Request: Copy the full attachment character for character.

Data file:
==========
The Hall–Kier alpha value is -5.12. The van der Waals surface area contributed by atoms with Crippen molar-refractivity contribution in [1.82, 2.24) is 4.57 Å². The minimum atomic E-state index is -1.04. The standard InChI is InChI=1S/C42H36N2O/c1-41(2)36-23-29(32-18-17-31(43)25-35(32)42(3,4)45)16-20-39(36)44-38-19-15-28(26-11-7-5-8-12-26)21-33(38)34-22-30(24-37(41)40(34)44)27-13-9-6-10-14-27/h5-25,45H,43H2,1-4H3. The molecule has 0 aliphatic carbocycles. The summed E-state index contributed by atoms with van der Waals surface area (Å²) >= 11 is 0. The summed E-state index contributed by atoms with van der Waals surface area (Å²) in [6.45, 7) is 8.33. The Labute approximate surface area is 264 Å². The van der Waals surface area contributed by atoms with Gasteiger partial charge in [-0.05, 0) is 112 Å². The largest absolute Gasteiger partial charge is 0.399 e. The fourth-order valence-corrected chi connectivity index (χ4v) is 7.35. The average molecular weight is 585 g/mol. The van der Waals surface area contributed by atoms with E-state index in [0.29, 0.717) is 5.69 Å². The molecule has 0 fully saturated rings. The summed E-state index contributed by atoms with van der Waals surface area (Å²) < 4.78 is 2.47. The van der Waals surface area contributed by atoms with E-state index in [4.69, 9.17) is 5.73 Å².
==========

The Hall–Kier alpha value is -5.12. The van der Waals surface area contributed by atoms with Crippen molar-refractivity contribution in [1.82, 2.24) is 4.57 Å². The minimum atomic E-state index is -1.04. The standard InChI is InChI=1S/C42H36N2O/c1-41(2)36-23-29(32-18-17-31(43)25-35(32)42(3,4)45)16-20-39(36)44-38-19-15-28(26-11-7-5-8-12-26)21-33(38)34-22-30(24-37(41)40(34)44)27-13-9-6-10-14-27/h5-25,45H,43H2,1-4H3. The molecule has 0 aliphatic carbocycles. The summed E-state index contributed by atoms with van der Waals surface area (Å²) >= 11 is 0. The summed E-state index contributed by atoms with van der Waals surface area (Å²) in [6.45, 7) is 8.33. The Labute approximate surface area is 264 Å². The van der Waals surface area contributed by atoms with Gasteiger partial charge in [-0.05, 0) is 112 Å². The largest absolute Gasteiger partial charge is 0.399 e. The fourth-order valence-corrected chi connectivity index (χ4v) is 7.35. The average molecular weight is 585 g/mol. The van der Waals surface area contributed by atoms with E-state index in [0.29, 0.717) is 5.69 Å². The molecule has 0 fully saturated rings. The summed E-state index contributed by atoms with van der Waals surface area (Å²) < 4.78 is 2.47. The van der Waals surface area contributed by atoms with E-state index in [4.69, 9.17) is 5.73 Å².